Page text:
Skip To Content

QA Automation: It Saves the Day

Web development has never been more advanced and fast moving than it is today. In light of agile development, complex e-commerce sites, heavily customized role-based content, and the continual drive to better engage end users, we've created a serious need for more advanced development strategies. Often, one casualty of this rapid advancement is Quality Assurance testing…and when that process fails, it can have major consequences for your site and its bottom line.


As the latest development practices roll out, the market finds itself at more of a disadvantage when it comes to the testing process. Every scenario that an end user may end up in can become a point of failure with each new deployment. With deployments now occurring on at least a bi-weekly basis, the hours required to manually look over every facet of a complex build add up quickly.

This is where QA Automation comes in. It will save you in more ways than one.


Quality assurance automation drastically reduces the amount time required to test. 

An example: Not all that long ago we ran into a scenario on a high-traffic e-commerce site containing four unique roles, five product types, numerous tax and shipping variables, four different shopping carts, and three payment methods, with different results for each physical location. Testing every possible regression as part of each weekly deployment became an unmanageable task.

Multiply that by the eight devices we were testing everything against, and "impossible" was all that came to mind. When left with a million plus variations, each that may potentially affect the client’s bottom line, we needed a solution, and fast!

We turned to Selenium, building a massive suite that validated the basics of every scenario. By using a page object model, we were able to do so with a reasonably minimal effort. This allowed us, through the use of continuous integration, to run through all of the above scenarios every time a developer pushed to the development environment. In addition to the time savings, this process allowed us to catch hundreds of thousands of regressions without a person ever laying eyes on the product. This brings me to my next point…


Quality assurance automation is hands-down the best solution for catching regressions and bugs.

No matter how good we are as human testers, there are always unforeseen ramifications to our actions. The larger and more complex the website, the more side effects there will be. Ideally and traditionally, with every new site deployment, a QA tester would rigorously go through every page and piece of functionality on the site. However as the number of moving parts increases, this method has become a distinct roadblock to moving in a rapid and agile manner.

By using QA automation, we can cover all of that ground in detail programmatically, and give the site a much higher level of overview, while only needing to manually deep test a few facets of complicated functionality.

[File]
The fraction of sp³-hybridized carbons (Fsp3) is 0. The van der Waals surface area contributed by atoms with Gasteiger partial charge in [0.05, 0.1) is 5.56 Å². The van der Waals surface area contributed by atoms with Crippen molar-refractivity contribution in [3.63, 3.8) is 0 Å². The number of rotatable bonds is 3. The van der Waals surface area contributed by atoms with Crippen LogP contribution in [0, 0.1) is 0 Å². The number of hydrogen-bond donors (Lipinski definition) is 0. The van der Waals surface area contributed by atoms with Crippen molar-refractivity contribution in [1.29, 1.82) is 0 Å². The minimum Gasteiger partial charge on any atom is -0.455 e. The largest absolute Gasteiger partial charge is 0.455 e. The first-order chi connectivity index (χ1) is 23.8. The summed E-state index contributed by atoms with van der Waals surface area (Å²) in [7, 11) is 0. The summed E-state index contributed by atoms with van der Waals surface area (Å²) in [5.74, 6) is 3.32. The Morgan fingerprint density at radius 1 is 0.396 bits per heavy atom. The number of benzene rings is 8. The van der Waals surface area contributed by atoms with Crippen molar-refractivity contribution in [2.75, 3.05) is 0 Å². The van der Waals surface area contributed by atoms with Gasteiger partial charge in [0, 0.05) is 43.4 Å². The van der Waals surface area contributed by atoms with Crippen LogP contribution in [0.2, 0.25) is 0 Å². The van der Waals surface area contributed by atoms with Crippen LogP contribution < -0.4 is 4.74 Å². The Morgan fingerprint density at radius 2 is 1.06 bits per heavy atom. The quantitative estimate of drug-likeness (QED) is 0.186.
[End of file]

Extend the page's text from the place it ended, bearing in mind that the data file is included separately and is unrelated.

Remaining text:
I cannot stress enough how amazing it is to catch a minor detail through automated testing. For example, let's say a tax is suddenly being calculated wrong due to some small change in a certain product type. It's one of those bugs that manual testing is unlikely to catch, as the tax system worked correctly when it was deployed three weeks ago, and nobody directly changed anything to do with taxes or prices. Since a number appears in the tax field it would be easily overlooked if not for automated review.

While it may seem understandable that such regression would get overlooked manually, catching the error immediately can be a real lifesaver. A client having discovered that they've been 20% short on taxes charged to customers for an entire month can really strain a relationship.


Quality assurance automation ensures excellent documentation, so you can always know what's really going on.

With the rapid clip in which technology moves, it happens on occasion that some piece that is supposed to get deployed goes undocumented, and as a result something minor breaks in a deployment. At this point, you may find yourself scrambling to determine what was missed to cause it.

With use of continuous integration and test tools, we can now do a pixel-by-pixel comparison, to compare the DOM, the CSS, and the source… all without having to lift a finger. As a result, we can see exactly where the break lies, and determine the cause of any problem in a much more rapid fashion. Plus, with a three-environment setup (development, staging, and production), we can do all of that, plus make appropriate corrections, all before any issue becomes client facing.


In the end, our team does not stand still on QA automation; we are always looking for even more tools to add to our process in order to continuously improve upon it. We continue to grow and adapt to test regressions, page loads, analytics, and security, among so many other things. In our business, we need to continue adding to our tools, and even build our own when necessary.

It helps us rest easier at night knowing such a powerful set of tools has got our back. While automation will never replace a set of eyes on a page, you better believe it is that set of eyes’ best friend.